by November 1, 2004 0 comments

Krishna
Kumar

All indications are that B2C commerce on the Net is returning. But the hype surrounding the scramble for eyeballs and then sticky eyeballs, followed by impressions and then page views, is now absent, giving hope that this time it will not be a bubble.

What is driving this? For starters, technologies have matured. Bandwidth availability has increased and broadband is now a reality. So, the prospective consumer gets a better experience of shopping online. The years since the late nineties have also helped consumers slowly become familiar with buying without seeing.

On the seller front, the focus has moved from blindly using discounts to lure more customers to offering more enduring value propositions. For example, railway commuters pay more to book tickets online, in exchange for the comfort of doing it at their convenience. While air travelers are queuing up online for cheaper fares from Air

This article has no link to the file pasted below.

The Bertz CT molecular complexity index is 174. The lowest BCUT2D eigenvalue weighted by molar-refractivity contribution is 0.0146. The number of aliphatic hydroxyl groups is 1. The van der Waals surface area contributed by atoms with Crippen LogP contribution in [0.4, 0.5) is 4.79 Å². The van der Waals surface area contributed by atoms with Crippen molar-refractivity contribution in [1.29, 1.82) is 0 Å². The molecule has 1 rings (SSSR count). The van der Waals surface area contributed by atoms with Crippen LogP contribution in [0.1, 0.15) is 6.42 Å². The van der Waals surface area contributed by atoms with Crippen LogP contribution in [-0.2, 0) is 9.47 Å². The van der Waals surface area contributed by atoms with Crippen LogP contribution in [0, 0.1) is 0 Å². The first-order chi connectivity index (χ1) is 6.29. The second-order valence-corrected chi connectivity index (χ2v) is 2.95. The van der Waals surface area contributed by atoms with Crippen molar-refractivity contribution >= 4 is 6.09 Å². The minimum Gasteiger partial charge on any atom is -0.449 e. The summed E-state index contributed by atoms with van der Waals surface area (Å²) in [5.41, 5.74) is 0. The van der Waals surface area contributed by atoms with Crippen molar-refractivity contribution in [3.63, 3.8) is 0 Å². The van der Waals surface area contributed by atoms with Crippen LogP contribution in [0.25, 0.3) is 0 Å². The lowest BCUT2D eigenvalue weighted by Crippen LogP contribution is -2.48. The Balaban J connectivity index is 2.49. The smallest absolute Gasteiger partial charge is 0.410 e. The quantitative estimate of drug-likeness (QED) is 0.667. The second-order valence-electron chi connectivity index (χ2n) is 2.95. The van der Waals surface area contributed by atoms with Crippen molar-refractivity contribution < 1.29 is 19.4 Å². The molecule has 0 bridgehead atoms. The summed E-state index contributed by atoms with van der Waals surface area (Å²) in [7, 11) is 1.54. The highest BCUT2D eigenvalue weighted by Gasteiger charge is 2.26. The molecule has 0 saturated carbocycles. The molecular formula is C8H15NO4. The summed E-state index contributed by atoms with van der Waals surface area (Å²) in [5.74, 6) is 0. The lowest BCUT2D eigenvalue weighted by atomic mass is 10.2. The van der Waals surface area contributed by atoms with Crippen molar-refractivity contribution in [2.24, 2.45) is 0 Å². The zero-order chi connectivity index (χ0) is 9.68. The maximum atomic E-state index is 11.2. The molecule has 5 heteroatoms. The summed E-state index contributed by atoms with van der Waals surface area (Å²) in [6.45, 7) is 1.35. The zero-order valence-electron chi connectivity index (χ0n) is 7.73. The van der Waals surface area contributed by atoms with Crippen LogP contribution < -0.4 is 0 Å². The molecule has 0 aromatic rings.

Deccan!



Banking transactions are also slowly moving to the Web, with almost all banks giving at least basic account information over the Web. At least one candidate (Howard Dean) in the primaries leading up to the American Presidential elections showed the power of the Internet as a campaigning and, more importantly, a fund-raising tool, in such a way that elections the world over would never be the same again. Another major component of online purchases abroad is from catalogues, a segment otherwise dependent on phones for closing sales.

Another good portent is that it is not just the big names that are going online. Small businesses are also using the Net to sell their wares as a casual browsing of Rediff or Bazee will surely show. 

But it is not as if all the inhibitors to the growth of online B2C commerce have disappeared. We are yet only seeing the tip of the iceberg. In a country where the bulk of businesses do not yet use e-mail for communication, it is too early to expect a good number to take to selling on the Web. Micro payment mechanisms have still to evolve. Identity theft and other forms of online fraud are still cause for serious concern and still remains a strong deterrent to commerce. Adding to the threat is the rising number of phising scams aimed at stealing the login names and passwords to online banking sites.

Wiser sellers, wiser buyers, better bandwidth, better technology! The mix is just right for online B2C commerce to take off. Hopefully, the detrimental factors will not over power the momentum.

Krishna Kumar

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